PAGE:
Skin picking disorder (SPD), also known as dermatillomania, is a skin-picking habit disorder where the skin of the individual with skin picking disorder becomes damaged through repetitive skin picking.
Skin picking disorder often begins in early adulthood and it’s estimated that approximately one to five percent of the population has skin picking disorder. Those diagnosed with skin picking disorder will typically spend at least an hour every day picking at their skin.
Skin Picking Disorder is a mental condition that involves removing skin from the body that leads to skin damage. The skin can either be removed completely or partially and it usually occurs around the face and hands (fingers). Skin picking disorder normally begins at puberty and can persist throughout adulthood.
Symptoms of skin picking disorder include skin lesions, skin damage, skin infections, and scars. Skin picking disorder is usually caused by stress, anxiety, boredom, or frustration. Symptoms of skin picking disorder can vary but also includes skin bleeding. Skin picking disorder can also cause significant emotional distress, including depression, and shame.
There are a number of causes of skin picking disorder that have been identified. These include stress, anxiety, boredom, and feeling of skin imperfections. There is also a genetic component to skin picking disorder as it tends to run in families.
Skin picking disorder is not fully known, but it is believed to be caused by a combination of psychological and environmental factors. Some possible causes include:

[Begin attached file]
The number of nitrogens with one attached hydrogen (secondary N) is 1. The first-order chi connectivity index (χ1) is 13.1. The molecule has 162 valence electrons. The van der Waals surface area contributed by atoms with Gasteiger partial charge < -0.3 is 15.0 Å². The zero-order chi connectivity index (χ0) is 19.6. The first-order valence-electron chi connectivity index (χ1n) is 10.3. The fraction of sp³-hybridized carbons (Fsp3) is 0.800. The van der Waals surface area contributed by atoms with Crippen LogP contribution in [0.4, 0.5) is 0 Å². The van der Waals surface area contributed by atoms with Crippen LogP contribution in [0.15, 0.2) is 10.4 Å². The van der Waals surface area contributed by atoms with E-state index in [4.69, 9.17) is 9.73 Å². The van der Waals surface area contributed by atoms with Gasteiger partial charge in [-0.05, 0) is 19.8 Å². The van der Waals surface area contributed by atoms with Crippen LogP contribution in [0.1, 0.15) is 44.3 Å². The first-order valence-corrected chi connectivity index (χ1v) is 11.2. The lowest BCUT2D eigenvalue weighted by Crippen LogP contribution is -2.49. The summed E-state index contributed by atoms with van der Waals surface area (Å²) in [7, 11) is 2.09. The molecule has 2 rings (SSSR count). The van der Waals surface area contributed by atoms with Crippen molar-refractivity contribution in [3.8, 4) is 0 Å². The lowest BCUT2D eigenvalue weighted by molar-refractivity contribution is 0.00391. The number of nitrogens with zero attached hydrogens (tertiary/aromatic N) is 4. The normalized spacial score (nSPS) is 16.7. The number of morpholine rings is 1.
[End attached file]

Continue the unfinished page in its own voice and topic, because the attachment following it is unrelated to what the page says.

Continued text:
Stress: Stress can lead to skin picking as a way to relieve tension.
Anxiety: Anxiety can cause skin picking as a way to cope with stress or fear.
Boredom: Skin picking can help to pass the time, but skin damage may occur.
Frustration: Stress caused by frustration can lead to skin picking in order to relieve tension or calm down.
Certain environments or objects may trigger skin picking. For example, skin picking may occur around skin lesions or dirt.
Skin picking may be a way to cope with negative emotions, such as anxiety or sadness.
Removing skin can provide a sense of control and relief from these negative emotions.
There are a number of treatments available for skin picking disorder. These include cognitive-behavioral therapy (CBT), habit reversal training, and medication. CBT is the most common treatment for skin picking disorder and involves modifying skin picking behaviors. Habit reversal training is based on the premise that skin picking disorder is linked to skin imperfections, which can be avoided by controlling one’s environment.
Treatment for skin picking disorder may involve antidepressant medication and cognitive-behavioral therapy.
Cognitive-behavioral therapy: This type of therapy helps you to change the thoughts and behaviors that may contribute to skin picking.
Antidepressant medication: Antidepressants may help to reduce stress and anxiety that can lead to skin picking.
It is important to seek treatment for skin picking disorder if you are experiencing any symptoms. Treatment can help to reduce skin damage and improve your quality of life.
If skin picking disorder goes untreated, it’s possible for scars to develop that may last a lifetime. Left untreated skin picking disorder can also cause an increased risk of suicide, as skin picking disorder can be very isolating and embarrassing. Treatment for skin picking disorder is available, and it is important to seek help if skin picking disorder becomes a problem in your life.
It is not fully known what causes skin picking disorder, but it is likely caused by a combination of psychological and environmental factors. If you are experiencing any symptoms, it is important to seek treatment. Treatment can help to reduce skin damage and improve your quality of life.
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